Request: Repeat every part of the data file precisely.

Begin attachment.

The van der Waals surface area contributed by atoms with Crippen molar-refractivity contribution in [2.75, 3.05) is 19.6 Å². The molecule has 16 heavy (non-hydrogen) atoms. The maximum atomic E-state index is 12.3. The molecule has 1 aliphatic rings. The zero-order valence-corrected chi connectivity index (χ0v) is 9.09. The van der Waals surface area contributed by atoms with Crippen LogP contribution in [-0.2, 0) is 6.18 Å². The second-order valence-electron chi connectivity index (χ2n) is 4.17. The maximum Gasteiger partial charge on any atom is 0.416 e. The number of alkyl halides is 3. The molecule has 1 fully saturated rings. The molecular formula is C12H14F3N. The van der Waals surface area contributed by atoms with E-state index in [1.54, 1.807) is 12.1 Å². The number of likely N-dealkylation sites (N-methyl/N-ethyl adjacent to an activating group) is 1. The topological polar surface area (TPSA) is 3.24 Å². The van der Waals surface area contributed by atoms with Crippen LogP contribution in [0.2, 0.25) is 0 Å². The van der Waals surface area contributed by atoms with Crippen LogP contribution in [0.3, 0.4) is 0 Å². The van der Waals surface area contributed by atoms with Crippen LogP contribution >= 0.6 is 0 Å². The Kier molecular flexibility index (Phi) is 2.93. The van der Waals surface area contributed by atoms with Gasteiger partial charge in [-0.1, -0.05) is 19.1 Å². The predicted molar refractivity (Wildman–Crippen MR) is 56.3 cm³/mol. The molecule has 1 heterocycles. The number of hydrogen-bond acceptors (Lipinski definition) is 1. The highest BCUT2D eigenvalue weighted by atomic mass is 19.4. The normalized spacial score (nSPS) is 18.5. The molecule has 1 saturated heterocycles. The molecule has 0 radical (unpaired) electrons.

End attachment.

The van der Waals surface area contributed by atoms with Crippen molar-refractivity contribution in [2.75, 3.05) is 19.6 Å². The molecule has 16 heavy (non-hydrogen) atoms. The maximum atomic E-state index is 12.3. The molecule has 1 aliphatic rings. The zero-order valence-corrected chi connectivity index (χ0v) is 9.09. The van der Waals surface area contributed by atoms with Crippen LogP contribution in [-0.2, 0) is 6.18 Å². The second-order valence-electron chi connectivity index (χ2n) is 4.17. The maximum Gasteiger partial charge on any atom is 0.416 e. The number of alkyl halides is 3. The molecule has 1 fully saturated rings. The molecular formula is C12H14F3N. The van der Waals surface area contributed by atoms with E-state index in [1.54, 1.807) is 12.1 Å². The number of likely N-dealkylation sites (N-methyl/N-ethyl adjacent to an activating group) is 1. The topological polar surface area (TPSA) is 3.24 Å². The van der Waals surface area contributed by atoms with Crippen LogP contribution in [0.2, 0.25) is 0 Å². The van der Waals surface area contributed by atoms with Crippen LogP contribution in [0.3, 0.4) is 0 Å². The van der Waals surface area contributed by atoms with Crippen LogP contribution >= 0.6 is 0 Å². The Kier molecular flexibility index (Phi) is 2.93. The van der Waals surface area contributed by atoms with Gasteiger partial charge in [-0.1, -0.05) is 19.1 Å². The predicted molar refractivity (Wildman–Crippen MR) is 56.3 cm³/mol. The molecule has 1 heterocycles. The number of hydrogen-bond acceptors (Lipinski definition) is 1. The highest BCUT2D eigenvalue weighted by atomic mass is 19.4. The normalized spacial score (nSPS) is 18.5. The molecule has 1 saturated heterocycles. The molecule has 0 radical (unpaired) electrons.